Communication networks are at the heart of smart cities, and 5G can deliver such ultra high-speed, low latency and high capacity networks required for a smart city. In an interview with tele.net, Gautam Billa, senior director, pre-sales and system engineering, Ciena India, talks about the role of 5G in accelerating smart city growth…
How can service providers help lay the groundwork to support smart cities?
The implementation strategy for smart cities has to consider what we have in a city today versus what we would like to see in the next 24-36 months. The initiatives could include retrofitting or redevelopment of the existing infrastructure or greenfield development of a specific area in the city.
The strategy also covers the pan-city implementation of smart solutions – e- governance, smart metering, CCTV surveillance and emergency response systems, traffic management systems, garbage sensors for automated waste collection, to name a few. This requires implementing an extensive system of sensors, video cameras, mobile devices and digital infrastructure in the city. In fact, the most common aspect of all the smart solutions proposed for smart cities is a common command and control centre.
Telecom service providers have an important role to play given their ubiquitous coverage, and high-speed low-latency networks, which connect hundreds and thousands of sensors and devices. A high speed, scalable network that is able to adapt to the evolving needs of users is crucial to the success of any smart city initiative. Service providers will also play a key role in developing micro edge data centres that are part of a larger hybrid multi-cloud environment.
How will the launch of 5G technology help in accelerating the growth of smart cities in India?
A strong digital ecosystem lays the foundation for smart city infrastructure. While we could leverage smart city applications with the existing 4G networks, 5G along with IoT, edge compute and advancements in AI and ML technologies will mark a quantum leap in terms of what can be achieved with smart city applications. 5G networks bring in scale, both in terms of the number of devices (managing millions of sensors), and the bandwidth required to deliver use cases like high quality entertainment, 24×7 surveillance and latency specific applications that may need computing closer to the edge.
5G networks offer the ability to avoid disruption and meet the various requirements for latency, bandwidth, and reliability for different services, and all on the same physical network. We call this network slicing. 5G allows significant performance enhancements and provides service providers the ability to virtually partition, or slice the network to guarantee the required performance for various priority applications. Network slices can be customised for each case on the basis of metrics such as capacity, latency, security, duration, reliability and geographic coverage. For smart cities, this is important as the devices involved could directly or indirectly have an impact on individual lives.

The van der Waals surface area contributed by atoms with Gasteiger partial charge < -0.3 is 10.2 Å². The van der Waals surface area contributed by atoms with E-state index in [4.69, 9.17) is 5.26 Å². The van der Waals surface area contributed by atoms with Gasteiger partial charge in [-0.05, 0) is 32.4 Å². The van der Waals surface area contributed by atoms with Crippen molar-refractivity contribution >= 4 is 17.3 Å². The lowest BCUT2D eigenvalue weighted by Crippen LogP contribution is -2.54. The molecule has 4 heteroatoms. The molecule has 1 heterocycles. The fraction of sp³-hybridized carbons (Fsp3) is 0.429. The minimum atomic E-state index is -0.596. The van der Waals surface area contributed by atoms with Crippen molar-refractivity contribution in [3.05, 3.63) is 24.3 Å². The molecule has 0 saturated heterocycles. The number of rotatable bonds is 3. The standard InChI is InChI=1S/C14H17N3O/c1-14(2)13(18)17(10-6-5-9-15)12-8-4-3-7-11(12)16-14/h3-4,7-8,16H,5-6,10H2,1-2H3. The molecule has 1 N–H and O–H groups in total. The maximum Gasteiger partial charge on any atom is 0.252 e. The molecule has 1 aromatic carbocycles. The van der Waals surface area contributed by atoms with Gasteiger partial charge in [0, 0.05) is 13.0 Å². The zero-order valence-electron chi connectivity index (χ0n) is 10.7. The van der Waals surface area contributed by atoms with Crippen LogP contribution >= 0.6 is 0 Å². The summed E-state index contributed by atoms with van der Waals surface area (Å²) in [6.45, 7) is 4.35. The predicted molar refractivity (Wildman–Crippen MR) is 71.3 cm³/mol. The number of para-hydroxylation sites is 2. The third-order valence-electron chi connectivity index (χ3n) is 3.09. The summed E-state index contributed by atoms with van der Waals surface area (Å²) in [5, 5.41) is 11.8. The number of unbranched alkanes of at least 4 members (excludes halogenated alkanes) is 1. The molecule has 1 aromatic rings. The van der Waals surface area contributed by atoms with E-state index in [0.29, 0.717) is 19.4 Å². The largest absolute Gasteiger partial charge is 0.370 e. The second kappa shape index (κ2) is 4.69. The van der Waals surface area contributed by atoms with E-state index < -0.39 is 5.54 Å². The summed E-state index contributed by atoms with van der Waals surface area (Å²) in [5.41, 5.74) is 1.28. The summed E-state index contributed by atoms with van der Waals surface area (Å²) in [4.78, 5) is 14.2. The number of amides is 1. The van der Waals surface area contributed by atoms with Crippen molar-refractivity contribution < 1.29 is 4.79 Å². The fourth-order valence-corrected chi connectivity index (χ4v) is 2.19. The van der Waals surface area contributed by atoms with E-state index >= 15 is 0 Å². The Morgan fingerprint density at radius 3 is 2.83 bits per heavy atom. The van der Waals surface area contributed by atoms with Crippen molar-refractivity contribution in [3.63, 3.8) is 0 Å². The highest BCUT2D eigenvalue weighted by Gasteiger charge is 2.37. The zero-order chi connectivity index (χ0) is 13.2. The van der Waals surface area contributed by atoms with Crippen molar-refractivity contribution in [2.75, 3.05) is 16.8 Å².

Take, for example, a first responder network that is equipped with advanced communication tools to help coordinate fast and effective rescues during emergencies. If a disaster strikes and the city’s inhabitants all jump onto social media to send texts, pictures and videos at the same time, the mobile network operators will still be able to guarantee connectivity to emergency responders by assigning them the highest priority access to the 5G mobile network.
What role will Ciena play in facilitating smart city development in the 5G era?
Ciena has been working very closely with service providers in India for the past 15 years. India is our second largest R&D centre and a global hub for almost all key functional areas of the company. We have built some of the largest core and metro optical fibre networks in the country. We certainly plan to expand our coverage and portfolio to a wider spectrum of solutions that will help drive scale, programmability and automation in the 5G era. Ciena’s Adaptive Network strategy brings together a combination of multi-vendor programmable physical and virtual network devices, machine-learning based real-time analytics, software-based control and automation, which enable the vision of a self-healing and self-optimising network to meet the demands of smart city applications.
What is the outlook for the telecom sector?
In the coming years, we expect to see an accelerated pace of digitalisation and a growing reliance on connectivity. The government’s investment in Digital India and the Smart Cities Mission will only further the opportunities for service providers. With a network that can adapt, service providers can deliver on their promise of a fast and reliable platform for the digital economy.